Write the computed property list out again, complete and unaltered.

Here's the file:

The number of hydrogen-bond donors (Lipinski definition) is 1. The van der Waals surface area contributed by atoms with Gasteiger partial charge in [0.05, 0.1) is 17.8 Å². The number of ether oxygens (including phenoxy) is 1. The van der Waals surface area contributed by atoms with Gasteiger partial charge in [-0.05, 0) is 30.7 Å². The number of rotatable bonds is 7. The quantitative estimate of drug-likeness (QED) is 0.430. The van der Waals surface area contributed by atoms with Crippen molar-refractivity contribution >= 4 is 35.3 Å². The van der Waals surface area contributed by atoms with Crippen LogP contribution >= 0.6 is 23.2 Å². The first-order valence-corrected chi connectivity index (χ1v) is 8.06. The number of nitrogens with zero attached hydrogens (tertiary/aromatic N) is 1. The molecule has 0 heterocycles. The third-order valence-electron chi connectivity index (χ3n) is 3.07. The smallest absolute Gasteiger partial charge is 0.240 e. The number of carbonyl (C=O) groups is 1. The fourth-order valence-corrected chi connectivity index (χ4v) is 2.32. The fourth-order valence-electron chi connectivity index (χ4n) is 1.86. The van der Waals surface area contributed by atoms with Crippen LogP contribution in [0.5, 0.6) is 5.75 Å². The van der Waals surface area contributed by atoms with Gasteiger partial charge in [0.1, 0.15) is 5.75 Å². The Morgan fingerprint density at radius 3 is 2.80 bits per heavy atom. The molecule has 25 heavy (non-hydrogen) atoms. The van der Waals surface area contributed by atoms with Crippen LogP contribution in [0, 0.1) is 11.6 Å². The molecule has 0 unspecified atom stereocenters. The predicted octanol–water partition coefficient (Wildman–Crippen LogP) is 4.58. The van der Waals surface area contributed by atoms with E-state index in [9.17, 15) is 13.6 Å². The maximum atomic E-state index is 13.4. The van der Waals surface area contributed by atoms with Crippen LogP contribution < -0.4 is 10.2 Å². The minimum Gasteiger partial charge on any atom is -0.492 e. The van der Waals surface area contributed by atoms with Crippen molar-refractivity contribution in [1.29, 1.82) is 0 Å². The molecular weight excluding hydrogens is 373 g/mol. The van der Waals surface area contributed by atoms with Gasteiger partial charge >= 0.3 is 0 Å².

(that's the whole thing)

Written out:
The number of hydrogen-bond donors (Lipinski definition) is 1. The van der Waals surface area contributed by atoms with Gasteiger partial charge in [0.05, 0.1) is 17.8 Å². The number of ether oxygens (including phenoxy) is 1. The van der Waals surface area contributed by atoms with Gasteiger partial charge in [-0.05, 0) is 30.7 Å². The number of rotatable bonds is 7. The quantitative estimate of drug-likeness (QED) is 0.430. The van der Waals surface area contributed by atoms with Crippen molar-refractivity contribution >= 4 is 35.3 Å². The van der Waals surface area contributed by atoms with Crippen LogP contribution >= 0.6 is 23.2 Å². The first-order valence-corrected chi connectivity index (χ1v) is 8.06. The number of nitrogens with zero attached hydrogens (tertiary/aromatic N) is 1. The molecule has 0 heterocycles. The third-order valence-electron chi connectivity index (χ3n) is 3.07. The smallest absolute Gasteiger partial charge is 0.240 e. The number of carbonyl (C=O) groups is 1. The fourth-order valence-corrected chi connectivity index (χ4v) is 2.32. The fourth-order valence-electron chi connectivity index (χ4n) is 1.86. The van der Waals surface area contributed by atoms with Crippen LogP contribution in [0.5, 0.6) is 5.75 Å². The van der Waals surface area contributed by atoms with Gasteiger partial charge in [0.1, 0.15) is 5.75 Å². The Morgan fingerprint density at radius 3 is 2.80 bits per heavy atom. The molecule has 25 heavy (non-hydrogen) atoms. The van der Waals surface area contributed by atoms with Crippen LogP contribution in [0, 0.1) is 11.6 Å². The molecule has 0 unspecified atom stereocenters. The predicted octanol–water partition coefficient (Wildman–Crippen LogP) is 4.58. The van der Waals surface area contributed by atoms with E-state index in [9.17, 15) is 13.6 Å². The maximum atomic E-state index is 13.4. The van der Waals surface area contributed by atoms with Crippen LogP contribution < -0.4 is 10.2 Å². The minimum Gasteiger partial charge on any atom is -0.492 e. The van der Waals surface area contributed by atoms with Crippen molar-refractivity contribution in [1.29, 1.82) is 0 Å². The molecular weight excluding hydrogens is 373 g/mol. The van der Waals surface area contributed by atoms with Gasteiger partial charge >= 0.3 is 0 Å².